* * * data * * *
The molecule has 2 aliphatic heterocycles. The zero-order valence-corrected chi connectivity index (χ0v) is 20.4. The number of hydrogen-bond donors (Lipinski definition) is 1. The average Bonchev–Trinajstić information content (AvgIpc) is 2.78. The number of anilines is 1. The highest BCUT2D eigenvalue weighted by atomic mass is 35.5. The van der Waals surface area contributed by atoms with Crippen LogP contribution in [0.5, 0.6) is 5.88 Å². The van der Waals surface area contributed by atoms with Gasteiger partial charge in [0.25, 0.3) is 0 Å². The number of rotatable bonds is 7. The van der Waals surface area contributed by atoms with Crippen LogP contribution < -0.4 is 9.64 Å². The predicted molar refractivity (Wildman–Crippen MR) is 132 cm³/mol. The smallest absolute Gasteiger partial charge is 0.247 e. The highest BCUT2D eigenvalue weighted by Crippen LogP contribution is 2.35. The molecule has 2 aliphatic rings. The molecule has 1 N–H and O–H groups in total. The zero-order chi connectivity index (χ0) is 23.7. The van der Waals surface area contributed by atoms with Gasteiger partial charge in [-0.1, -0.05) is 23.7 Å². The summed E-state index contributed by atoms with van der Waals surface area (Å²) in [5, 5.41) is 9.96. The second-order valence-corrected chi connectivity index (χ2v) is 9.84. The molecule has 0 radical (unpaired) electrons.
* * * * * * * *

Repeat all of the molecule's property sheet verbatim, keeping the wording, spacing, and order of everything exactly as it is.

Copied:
The molecule has 2 aliphatic heterocycles. The zero-order valence-corrected chi connectivity index (χ0v) is 20.4. The number of hydrogen-bond donors (Lipinski definition) is 1. The average Bonchev–Trinajstić information content (AvgIpc) is 2.78. The number of anilines is 1. The highest BCUT2D eigenvalue weighted by atomic mass is 35.5. The van der Waals surface area contributed by atoms with Crippen LogP contribution in [0.5, 0.6) is 5.88 Å². The van der Waals surface area contributed by atoms with Gasteiger partial charge in [0.25, 0.3) is 0 Å². The number of rotatable bonds is 7. The van der Waals surface area contributed by atoms with Crippen LogP contribution < -0.4 is 9.64 Å². The predicted molar refractivity (Wildman–Crippen MR) is 132 cm³/mol. The smallest absolute Gasteiger partial charge is 0.247 e. The highest BCUT2D eigenvalue weighted by Crippen LogP contribution is 2.35. The molecule has 2 aliphatic rings. The molecule has 1 N–H and O–H groups in total. The zero-order chi connectivity index (χ0) is 23.7. The van der Waals surface area contributed by atoms with Gasteiger partial charge in [-0.1, -0.05) is 23.7 Å². The summed E-state index contributed by atoms with van der Waals surface area (Å²) in [5, 5.41) is 9.96. The second-order valence-corrected chi connectivity index (χ2v) is 9.84. The molecule has 0 radical (unpaired) electrons.